Friday, July 25

The Ji'hadi Holocaust and Gospel Scandalon

Nuun (نis the first letter of Arabic the word Nasara (نصارى or Nazarene). Since the beginning of the Islamic invasion of the Christian world in the 7th century this letter has been used by Muslims as a pejorative, a mark of shame, a scandalon  Today in Syria and Iraq, a new generation of invaders use it to stigmatize and persecute the few remaining Christians in the region. In the same way the Nazi's used the Star of David to identify Jews for persecution and eventually extermination, these Muslim terrorists use nun for their new Ji'hadi Holocaust.

Therefore, many Western Christians now display nuun as a mark of Gospel hope and a demonstration of solidarity with our persecuted brothers and sisters in the lands where the Church of Jesus Christ was born. We gladly bear the scandal of the cross.

And so, with this sign we joyously declare that together with the faithful all around the world, we belong to the Resurrected Nazarene, the Savior of the World, God Almighty, the King of kings, and the Lord of lords.  And one day, we know that "every knee shall bow and every tongue confess that Jesus Christ is Lord."

Thursday, July 3

Every Stanza of the Star Spangled Banner

During the night of September 13, 1814, Francis Scott Key, a Washington attorney was sent to the British command to secure the release of a prisoner when the fleet began to bombard the placements of American fortifications in Baltimore at Fort McHenry. Though the battle raged through the night, the defenses stood firm. The sight of the flag still flying over the fort the next morning inspired the young lawyer to pen the immortal words of The Star Spangled Banner. Set to a popular English song, Anacreon in Heaven, it was officially declared to be the American national anthem more than a hundred years later, just before the First World War.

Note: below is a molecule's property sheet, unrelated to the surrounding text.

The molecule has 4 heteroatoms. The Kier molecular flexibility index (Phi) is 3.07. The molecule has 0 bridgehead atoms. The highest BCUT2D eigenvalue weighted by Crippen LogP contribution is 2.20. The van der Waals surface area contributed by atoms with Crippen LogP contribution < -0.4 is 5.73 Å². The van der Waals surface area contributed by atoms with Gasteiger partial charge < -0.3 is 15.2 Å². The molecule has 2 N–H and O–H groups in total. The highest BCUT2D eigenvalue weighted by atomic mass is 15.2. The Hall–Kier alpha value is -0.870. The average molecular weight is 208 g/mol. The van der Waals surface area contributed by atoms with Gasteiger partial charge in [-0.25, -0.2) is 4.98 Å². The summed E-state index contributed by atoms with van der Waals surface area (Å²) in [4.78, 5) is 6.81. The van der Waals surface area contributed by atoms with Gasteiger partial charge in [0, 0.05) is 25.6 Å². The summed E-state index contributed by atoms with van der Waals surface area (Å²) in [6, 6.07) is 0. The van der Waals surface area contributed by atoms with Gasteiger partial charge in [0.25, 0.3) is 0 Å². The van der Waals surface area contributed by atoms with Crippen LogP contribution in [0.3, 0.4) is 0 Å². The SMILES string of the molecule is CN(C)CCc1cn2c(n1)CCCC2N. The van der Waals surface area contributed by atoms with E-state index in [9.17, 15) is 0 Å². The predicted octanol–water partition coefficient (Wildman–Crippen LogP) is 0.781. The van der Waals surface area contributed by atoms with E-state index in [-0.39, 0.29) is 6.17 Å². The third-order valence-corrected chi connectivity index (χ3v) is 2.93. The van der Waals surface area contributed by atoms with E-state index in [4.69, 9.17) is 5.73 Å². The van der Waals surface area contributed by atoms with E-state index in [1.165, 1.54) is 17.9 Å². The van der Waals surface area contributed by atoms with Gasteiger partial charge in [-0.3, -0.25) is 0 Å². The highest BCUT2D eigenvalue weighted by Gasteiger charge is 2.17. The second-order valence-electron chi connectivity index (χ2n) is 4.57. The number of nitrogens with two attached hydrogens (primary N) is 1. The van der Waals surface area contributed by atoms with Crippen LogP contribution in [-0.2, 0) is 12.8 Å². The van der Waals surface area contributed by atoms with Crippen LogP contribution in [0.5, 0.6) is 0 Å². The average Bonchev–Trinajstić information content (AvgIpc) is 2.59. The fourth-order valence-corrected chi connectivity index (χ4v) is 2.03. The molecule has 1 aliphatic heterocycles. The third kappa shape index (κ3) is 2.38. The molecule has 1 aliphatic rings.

Though the first stanza is very familiar to us today, the rest of this great hymn is sadly neglected. This July 4, let's rectify that unwarranted slight:

O! say, can you see, by the dawn’s early light,
What so proudly we hailed at the twilight’s last gleaming:
Whose broad stripes and bright stars, through the perilous fight,
O’er the ramparts we watched were so gallantly streaming,
And the rocket’s red glare, the bombs bursting in air,
Gave proof through the night that our flag was still there:

O! say, does the star-spangled banner still wave
O’er the land of the free and the home of the brave?

On the shore, dimly seen through the mist of the deep,
Where the foe’s haughty host in dread silence reposes,
What is that which the breeze, o’er the towering steep,
As it fitfully blows, half conceals, half discloses?
Now it catches the gleam of the morning’s first beam—
In full glory reflected, now shines on the stream

‘Tis the star-spangled banner, O! long may it wave
O’er the land of the free and the home of the brave.

And where is the band who so vauntingly swore
That the havoc of war and the battle’s confusion
A home and a country would leave us no more?
Their blood has washed out their foul footsteps’ pollution.
No refuge could save the hireling and slave
From the terror of flight or the gloom of the grave!

And the star-spangled banner in triumph cloth wave
O’er the land of the free and the home of the brave.

O! thus be it ever when freemen shall stand
Between their loved homes and the foe’s desolation;
Bless’d with victory and peace, may our heaven‑rescued land
Praise the Power that hath made and preserved us a nation.
Then conquer we must, for our cause it is just—
And this be our motto—“In God is our trust!”

And the star-spangled banner in triumph shall wave
O’er the land of the free and the home of the brave.